The first thing that struck me was that there were no check-in agents to be seen. Indeed, it wasn’t a usual time for people to be checking into Air NZ flights but it was the same case the day before. The premium queue was quite a bit shorter than the Economy one but it still wasn’t that full as many had already checked in the day before. Eventually some ground staff turned up to check people in. 3 desks were open for Economy. My turn checking in came some 20 minutes after arriving at the terminal. I was quick to ask: “I’ve got a standby upgrade, can you tell me if I’ve been upgraded?”
Her reply was: “You’ll definitely get it. Where would you like to sit?” I was quite surprised at how quickly that popped up (and also very excited) but nonetheless I asked for an upper deck window seat. She told me that there were only “A” side upper deck window seats remaining. Air New Zealand’s Premium Economy layout is 3-2 with the row of 3 seats ABC next to each other and the other two are on the other side of the aisle. That was sorted out efficiently and after wishing me a good flight, I was off with my boarding pass.
The extra security screening of checked baggage meant that the bags came back to my side of the scales after the baggage tags had been attached and I had to wheel it over to the TSA agent manning the machine. I was informed that the lounge was available to Premium Economy passengers for the flight, probably due to the delay. I waved goodbye to my luggage and was off to security.
LAX T2 is a shambles. Many talk about it being that way but now I can say that I’ve experienced it. There’s a dedicated ‘Premium’ checkpoint where your documents are scrutinised but that day, they decided to put the slowest officer on that desk. I watched too many just take the ‘normal’ route and beat me to the queue. After passing that with ease, I headed up the stairs to join the monstrous queue for security screening. There were at least 8 lines. After standing in that queue for a while, I saw this TSA agent standing at the rear of the queue by some sort of signpost and people were bypassing huge chunks of the queue. I was later in a position to read the sign and it said ‘Premium Passengers’. That lady wasn’t at the sign when I got to the top of the stairs. Los Angeles Airport really needs to sort out their act in terms of a priority lane for premium passengers. The queue inched forward at an extremely slow pace. Terminal 2 has body scanners installed. They’re painstakingly slow to process people doing two people for every 6 or 8 through the metal detector. The two people in front of me were body scanned (I only realised later that you have some sort of choice between taking the metal detector only line or the line which you could be body scanned) so I only had to go through the metal detector. But anyway, I was clear through all of that in half an hour and airside at 8:30.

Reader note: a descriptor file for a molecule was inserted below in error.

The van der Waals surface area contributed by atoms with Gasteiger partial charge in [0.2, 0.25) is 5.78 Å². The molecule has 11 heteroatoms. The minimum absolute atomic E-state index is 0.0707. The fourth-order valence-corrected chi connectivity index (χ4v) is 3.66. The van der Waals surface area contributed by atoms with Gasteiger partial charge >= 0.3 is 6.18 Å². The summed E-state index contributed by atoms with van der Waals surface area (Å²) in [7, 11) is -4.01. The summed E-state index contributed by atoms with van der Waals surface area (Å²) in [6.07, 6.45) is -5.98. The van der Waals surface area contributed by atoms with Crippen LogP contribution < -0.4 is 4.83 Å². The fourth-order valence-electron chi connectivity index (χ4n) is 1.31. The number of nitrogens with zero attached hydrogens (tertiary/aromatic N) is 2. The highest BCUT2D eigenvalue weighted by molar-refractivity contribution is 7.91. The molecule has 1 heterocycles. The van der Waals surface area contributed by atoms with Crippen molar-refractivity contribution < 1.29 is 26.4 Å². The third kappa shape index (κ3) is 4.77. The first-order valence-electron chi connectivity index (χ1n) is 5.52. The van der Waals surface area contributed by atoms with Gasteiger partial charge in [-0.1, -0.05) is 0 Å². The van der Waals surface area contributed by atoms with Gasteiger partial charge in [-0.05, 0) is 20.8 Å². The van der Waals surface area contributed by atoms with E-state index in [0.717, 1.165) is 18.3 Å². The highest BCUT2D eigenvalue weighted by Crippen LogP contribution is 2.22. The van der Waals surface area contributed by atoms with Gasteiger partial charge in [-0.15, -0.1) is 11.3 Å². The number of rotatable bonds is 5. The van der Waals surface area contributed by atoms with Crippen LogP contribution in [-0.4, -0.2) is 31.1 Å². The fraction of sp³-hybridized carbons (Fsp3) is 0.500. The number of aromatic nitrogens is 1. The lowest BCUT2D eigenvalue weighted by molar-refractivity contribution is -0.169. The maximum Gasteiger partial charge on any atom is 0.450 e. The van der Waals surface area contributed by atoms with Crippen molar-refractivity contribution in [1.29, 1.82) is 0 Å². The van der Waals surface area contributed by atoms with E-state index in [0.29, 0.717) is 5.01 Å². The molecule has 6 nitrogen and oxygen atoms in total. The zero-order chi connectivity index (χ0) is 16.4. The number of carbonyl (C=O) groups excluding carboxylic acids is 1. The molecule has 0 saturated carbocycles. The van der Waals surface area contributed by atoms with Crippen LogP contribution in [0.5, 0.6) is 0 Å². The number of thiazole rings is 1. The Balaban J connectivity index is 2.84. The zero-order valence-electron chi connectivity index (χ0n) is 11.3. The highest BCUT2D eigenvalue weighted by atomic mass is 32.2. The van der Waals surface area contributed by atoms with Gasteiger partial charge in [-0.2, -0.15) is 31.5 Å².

What a treat it was to be able to experience the Air NZ lounge at LAX. For starters, I hadn’t had breakfast so I was lucky to be able to eat something. A friendly welcome at the door by one of the staff was the start to a relaxing time inside the lounge. Air New Zealand’s lounge is very long and offers excellent views over the apron towards Terminal 3 and also runway views out towards the 24s. So why not do some spotting while enjoying a quick bite? There are plenty of facilities at the lounge – computer stations, a kids area, free wifi and an open bar. That’s right, get it yourself and you could knock back a few scotches before the flight! There were 9 wines (5 white, 1 sparkling, 3 red), beer, soft drinks, juices, hot beverages and spirits – not to mention a whole lot of 42 Below vodka in different flavours. Obviously, it wasn’t full of stuff you’d usually have before 9am on any particular day. I saw a lot of Bloody Marys made from my wanders around the lounge. [Air New Zealand is set to move into Tom Bradley International Terminal in 2014 and have built a new lounge in the new terminal]
Remembering the lesson of not eating too much in the lounge from a previous lounge visit before a flight where I had no appetite for Business Class food when I got onboard, I decided to have some cornflakes with yoghurt. There wasn’t much of an offering but it seemed ample for a lounge which doesn’t usually open at that time and when compared to other US lounges, I’m sure it’d still be considered pretty good. I went back for a few helpings, also for a muffin which was also offered.
I had a chat with a woman who was interested in my photo taking of planes in the lounge (how many people would pull out a big white lens in the lounge?) and told me she was a train spotter. We had a nice conversation about her experience over the delay of our flight and various other things including her epic adventure from Scotland to get to LAX and then onward on my flight back to AKL. While we were chatting, the FSM (flight service manager) Anthony did the rounds and personally introduced himself to everyone in the lounge. I thought that this was a fantastic touch for them to greet everyone in the lounge and ask if everything was ok. I later found out that this was protocol/normal from Air NZ. A PA rang out through the speakers, informing everyone about the expected boarding time. The boarding call was made in the lounge at 935 and people started to file out of the lounge towards the aircraft waiting at Gate 25.